Vol.2..Norwegian Farmer’s Son..July 19th


That 1952 Nash-Rambler “Airflyte” veritably ricocheted off of the sidewalk’s parking curb as Bessie Thorson tried to park in front of Dr. Clifford Snyder’s medical office on the Main Street of Kiester, Minnesota. Mrs. Thorson was one very concerned mother and had made a beeline to the doctor’s office for her beloved son, Neil, to get some medically essential “tender loving care”. Her hasty approach to parking that day gave a bounce to her and the car, but they had “landed safely”, overall.

As she rushed around to Neil’s side of the car, the aroma was on the air that morning of hot coffee and fresh apple pies emanating from the “Maple Café” across the street. Those fragrances were quickly replaced, though, by the classic perfumes of alcohol and antiseptics as mother and sick child made their way inside Kiester’s one and only medical facility.

The Thorson family with little Neil to the far left in this photo.

However life’s dice are destined to roll, Orville and Bessie Thorson’s son, Neil, just seemed to have a natural proclivity and inclination towards Rheumatic Fever as a little boy growing up. So much so, that by the tender age of 10, this disease had descended upon this young lad’s life at least three times. Both Neil, and his loving mother, Bessie, had made the conclusion, in jest, of course, that Dr. Snyder’s waiting room might as well have been their second home for all the time they’d invested there seeking treatments.

When you’re a frightened and sick little boy, like Neil was, any and all sources of solace and comfort meant the world to this tiny man who was dealing with the agonies of fever, shortness of breath, painful joints, etc. that had taken up residence in his young child body.

A very feminine, smiling angel of mercy, all dressed up in the classic white nurse’s uniform of that era, was Dr. Snyder’s wife, Violet. What a godsend she was in assisting her physician husband in trying to help Mrs. Thorson in any way humanly possible to alleviate little Neil’s suffering.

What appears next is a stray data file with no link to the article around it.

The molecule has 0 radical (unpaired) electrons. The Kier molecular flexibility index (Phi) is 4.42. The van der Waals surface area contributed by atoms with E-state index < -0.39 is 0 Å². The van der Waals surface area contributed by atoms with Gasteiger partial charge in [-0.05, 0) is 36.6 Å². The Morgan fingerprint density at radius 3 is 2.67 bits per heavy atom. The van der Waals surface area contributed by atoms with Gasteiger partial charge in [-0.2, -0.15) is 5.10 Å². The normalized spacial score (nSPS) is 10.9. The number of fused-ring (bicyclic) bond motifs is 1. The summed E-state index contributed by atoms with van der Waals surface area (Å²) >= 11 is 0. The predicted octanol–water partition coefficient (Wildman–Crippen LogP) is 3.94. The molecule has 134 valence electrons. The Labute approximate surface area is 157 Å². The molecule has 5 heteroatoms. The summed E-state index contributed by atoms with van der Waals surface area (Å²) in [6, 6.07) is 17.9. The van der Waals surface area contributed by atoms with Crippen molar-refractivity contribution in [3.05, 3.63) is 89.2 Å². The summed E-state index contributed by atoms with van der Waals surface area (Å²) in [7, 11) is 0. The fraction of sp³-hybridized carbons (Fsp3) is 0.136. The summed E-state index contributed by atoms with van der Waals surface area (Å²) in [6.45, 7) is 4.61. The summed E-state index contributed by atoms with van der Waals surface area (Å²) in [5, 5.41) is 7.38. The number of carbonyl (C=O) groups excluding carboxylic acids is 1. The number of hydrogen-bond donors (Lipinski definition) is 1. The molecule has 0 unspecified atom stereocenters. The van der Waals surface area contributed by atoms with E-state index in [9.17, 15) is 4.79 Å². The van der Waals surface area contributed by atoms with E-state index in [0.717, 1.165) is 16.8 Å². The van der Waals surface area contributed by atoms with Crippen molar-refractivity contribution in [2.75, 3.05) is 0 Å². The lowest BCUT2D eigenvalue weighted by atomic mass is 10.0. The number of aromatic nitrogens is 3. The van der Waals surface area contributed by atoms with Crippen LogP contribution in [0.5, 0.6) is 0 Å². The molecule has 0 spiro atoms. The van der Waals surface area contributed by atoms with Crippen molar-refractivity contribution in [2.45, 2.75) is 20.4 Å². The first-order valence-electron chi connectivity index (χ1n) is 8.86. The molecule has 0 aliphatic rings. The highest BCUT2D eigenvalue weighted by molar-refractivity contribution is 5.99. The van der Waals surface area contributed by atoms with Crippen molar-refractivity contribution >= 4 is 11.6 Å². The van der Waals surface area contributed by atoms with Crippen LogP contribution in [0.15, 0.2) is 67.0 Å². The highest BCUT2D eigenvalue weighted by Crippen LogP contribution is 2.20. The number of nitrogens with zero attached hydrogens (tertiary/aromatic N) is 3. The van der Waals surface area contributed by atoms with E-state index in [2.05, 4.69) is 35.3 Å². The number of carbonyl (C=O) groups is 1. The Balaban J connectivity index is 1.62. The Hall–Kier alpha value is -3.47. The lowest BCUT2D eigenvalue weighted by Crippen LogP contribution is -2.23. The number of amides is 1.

Mrs. Thorson and Neil were such frequent visitors to Dr. & Mrs. Snyder’s office that there came to be a mutual familial inclusion of love and appreciation between these two Kiester families.

On one grand occasion, Dr. & Mrs. Snyder gave Neil the amazing gift of his very own stethoscope!!! What a treasure he held in his little boy hands that day and with eyes wide in grateful wonder, too!!! He now could listen to his very own heartbeat and that, in itself, planted the seeds within young Mr. Thorson of possibly following a career into medicine……….although life had other career plans eventually.

Sweet Mrs. Snyder showed Neil and his family a deepness in caring that extended far beyond the medical office experience. Mrs. Snyder took a personal and caring mentor place in wanting see the best in life happen for this little boy who eventually became healthy once again and successful over those repetitive bouts with that nasty old Rheumatic Fever. This womanly, sweet soul of the medical world also saw to it that she saved copies of each of little Neil’s creations that he had given to her over the years. There was, in her possession, a 6th Grade Play that young Mr. Thorson had written, also in her archives were a mimeographed, homemade newspaper that was created by Neil, and, Violet had even kept and treasured a copy of an essay focusing on Ecology that won Neil the Grand Prize of a two week vacation trip to Long Lake, Minnesota to attend a “Conservation Camp” (of course, little brother, Jeff, had to chide his big brother as he teased it was really a two week “Concentration Camp”…….Heheheh ). 😉

A young Dr. Snyder cuddling with his baby son in earlier days.

“Going the extra mile” for young Neil was the loving norm for Dr. & Mrs. Snyder. As Dr. Snyder soon learned, there was a new experimental penicillin derivative that had just appeared on the market and could possibly be just the ticket for this young man’s chance at conquering this reoccurring and debilitating illness. Through Dr. Snyder’s connections at State and University levels, he was able to get this medication for the Thorson family for FREE!!! At that time, each pill (which was to be taken twice a day) would have cost the family $2.00 a day; which in those days was quite a bit of money. In 2021’s calculations, that medication would have cost the Thorson family over $7,482.50 for one year’s supply.

The Snyder family were just one example of a community full of caring hearts that used their talents, in whatever profession that they plied, to make our hometown of Kiester, Minnesota truly the greatest place to enjoy life there in the happy memories of this Norwegian Farmer’s Son.


Leave a Reply

Fill in your details below or click an icon to log in:

WordPress.com Logo

You are commenting using your WordPress.com account. Log Out /  Change )

Facebook photo

You are commenting using your Facebook account. Log Out /  Change )

Connecting to %s